Santa Anna must have known he stood a good chance of facing a firing squad later that month, as the chief prosecutor's words reverberated around the packed theater of Veracruz. The Zapotec constitutional president and iron-willed leader of the Liberals, lawyer Benito Juárez, was determined to exterminate anyone who stood in the way of his reformist project. He had shown no mercy toward the three iconic Conservatives who were executed outside Querétaro, on the Cerro de las Campanas, at dawn on 19 June. Letters had flooded in from Europe begging him to spare Maximilian's life. Juárez would have none of it. It did not matter that Maximilian was an Austrian prince or that the 1857 Constitution banned the death penalty for political offenses. Maximilian was tried by court-martial under the harsh law of 25 January 1862, found guilty of attacking the nation, and shot dead.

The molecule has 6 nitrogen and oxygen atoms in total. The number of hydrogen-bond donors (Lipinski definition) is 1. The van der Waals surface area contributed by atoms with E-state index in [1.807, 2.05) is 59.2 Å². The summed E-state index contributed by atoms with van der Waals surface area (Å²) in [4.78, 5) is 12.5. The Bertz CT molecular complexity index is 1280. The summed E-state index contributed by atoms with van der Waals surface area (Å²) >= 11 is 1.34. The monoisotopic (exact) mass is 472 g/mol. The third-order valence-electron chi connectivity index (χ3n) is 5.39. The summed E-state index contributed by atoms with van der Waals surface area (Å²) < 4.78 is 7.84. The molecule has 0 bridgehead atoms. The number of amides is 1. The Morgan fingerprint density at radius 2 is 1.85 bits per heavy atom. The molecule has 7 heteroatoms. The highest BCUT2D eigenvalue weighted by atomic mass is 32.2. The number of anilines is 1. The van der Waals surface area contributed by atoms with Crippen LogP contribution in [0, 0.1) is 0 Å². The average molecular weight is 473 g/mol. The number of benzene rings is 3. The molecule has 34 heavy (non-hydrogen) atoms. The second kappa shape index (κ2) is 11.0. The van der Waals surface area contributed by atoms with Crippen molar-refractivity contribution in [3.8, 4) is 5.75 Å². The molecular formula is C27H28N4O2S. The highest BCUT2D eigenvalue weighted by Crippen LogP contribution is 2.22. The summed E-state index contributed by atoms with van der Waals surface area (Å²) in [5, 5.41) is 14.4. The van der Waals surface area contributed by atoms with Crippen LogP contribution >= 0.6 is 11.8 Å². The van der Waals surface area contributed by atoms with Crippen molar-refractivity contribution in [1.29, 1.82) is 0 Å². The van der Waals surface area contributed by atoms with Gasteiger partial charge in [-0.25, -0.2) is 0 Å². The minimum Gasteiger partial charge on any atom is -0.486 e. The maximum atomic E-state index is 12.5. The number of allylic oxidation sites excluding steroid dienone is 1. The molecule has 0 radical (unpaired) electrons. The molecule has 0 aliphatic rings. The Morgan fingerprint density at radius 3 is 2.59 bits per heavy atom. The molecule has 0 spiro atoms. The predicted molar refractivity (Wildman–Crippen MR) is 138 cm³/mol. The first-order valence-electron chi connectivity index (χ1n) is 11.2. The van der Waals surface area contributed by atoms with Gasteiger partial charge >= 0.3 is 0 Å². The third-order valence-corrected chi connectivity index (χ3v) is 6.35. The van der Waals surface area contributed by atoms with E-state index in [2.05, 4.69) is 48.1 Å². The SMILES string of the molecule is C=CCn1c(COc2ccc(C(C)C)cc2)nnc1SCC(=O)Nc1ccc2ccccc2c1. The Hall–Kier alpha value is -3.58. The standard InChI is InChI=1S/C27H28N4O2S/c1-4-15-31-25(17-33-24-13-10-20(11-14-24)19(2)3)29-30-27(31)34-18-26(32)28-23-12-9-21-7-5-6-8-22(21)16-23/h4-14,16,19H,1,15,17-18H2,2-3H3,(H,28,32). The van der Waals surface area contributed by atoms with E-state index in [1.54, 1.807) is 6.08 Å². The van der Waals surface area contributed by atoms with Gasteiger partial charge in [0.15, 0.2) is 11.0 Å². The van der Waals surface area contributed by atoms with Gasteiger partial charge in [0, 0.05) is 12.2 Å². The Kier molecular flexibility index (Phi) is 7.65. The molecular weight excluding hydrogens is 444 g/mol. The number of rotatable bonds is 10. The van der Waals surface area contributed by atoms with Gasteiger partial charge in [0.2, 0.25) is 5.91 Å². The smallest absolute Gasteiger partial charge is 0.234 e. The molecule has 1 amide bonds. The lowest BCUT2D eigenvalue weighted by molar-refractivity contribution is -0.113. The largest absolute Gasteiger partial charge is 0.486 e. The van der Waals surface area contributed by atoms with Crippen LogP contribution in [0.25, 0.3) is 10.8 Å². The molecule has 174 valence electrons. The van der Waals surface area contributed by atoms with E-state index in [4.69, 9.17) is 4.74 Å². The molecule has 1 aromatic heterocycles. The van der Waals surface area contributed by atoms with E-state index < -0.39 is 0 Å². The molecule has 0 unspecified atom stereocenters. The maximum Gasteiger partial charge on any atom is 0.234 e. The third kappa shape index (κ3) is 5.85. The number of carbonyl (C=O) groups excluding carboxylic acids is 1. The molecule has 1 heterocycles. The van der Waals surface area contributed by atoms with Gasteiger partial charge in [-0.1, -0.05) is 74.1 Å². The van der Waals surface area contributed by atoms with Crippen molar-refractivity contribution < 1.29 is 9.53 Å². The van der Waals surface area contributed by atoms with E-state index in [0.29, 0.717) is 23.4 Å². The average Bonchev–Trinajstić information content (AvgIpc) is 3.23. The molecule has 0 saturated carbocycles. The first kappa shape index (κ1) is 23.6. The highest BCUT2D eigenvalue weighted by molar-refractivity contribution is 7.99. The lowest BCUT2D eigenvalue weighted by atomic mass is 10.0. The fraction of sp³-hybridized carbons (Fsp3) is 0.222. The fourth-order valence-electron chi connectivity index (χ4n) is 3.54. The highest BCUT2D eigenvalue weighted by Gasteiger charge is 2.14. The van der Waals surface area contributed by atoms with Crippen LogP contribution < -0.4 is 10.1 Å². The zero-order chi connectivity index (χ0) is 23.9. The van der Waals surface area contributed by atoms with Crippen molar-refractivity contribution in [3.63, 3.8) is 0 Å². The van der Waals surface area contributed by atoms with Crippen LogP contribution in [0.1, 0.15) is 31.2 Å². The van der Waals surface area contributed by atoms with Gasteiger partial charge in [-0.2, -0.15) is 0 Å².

Juárez wanted the world to know that this was the fate that awaited those European imperialist adventurers who dared intervene in Mexico. He also wanted Mexicans to know that he was not prepared to spare the lives of those nationals who dared take up arms against his Liberal republic. Miguel Miramón, the dashing Conservative general who returned to Mexico to assist Maximilian in his hour of reckoning, knowing that his was a lost cause, and Juárez's Indian nemesis, the ultraCatholic nationalist Otomí general Tomás Mejía, both faced the firing squad alongside the ill-starred Habsburg archduke-cum-emperor of Mexico. What chance did Santa Anna have of escaping the death penalty when such eminent men had all been tried and killed?
On 8 October 1867, it was the turn of the accused to make his case. A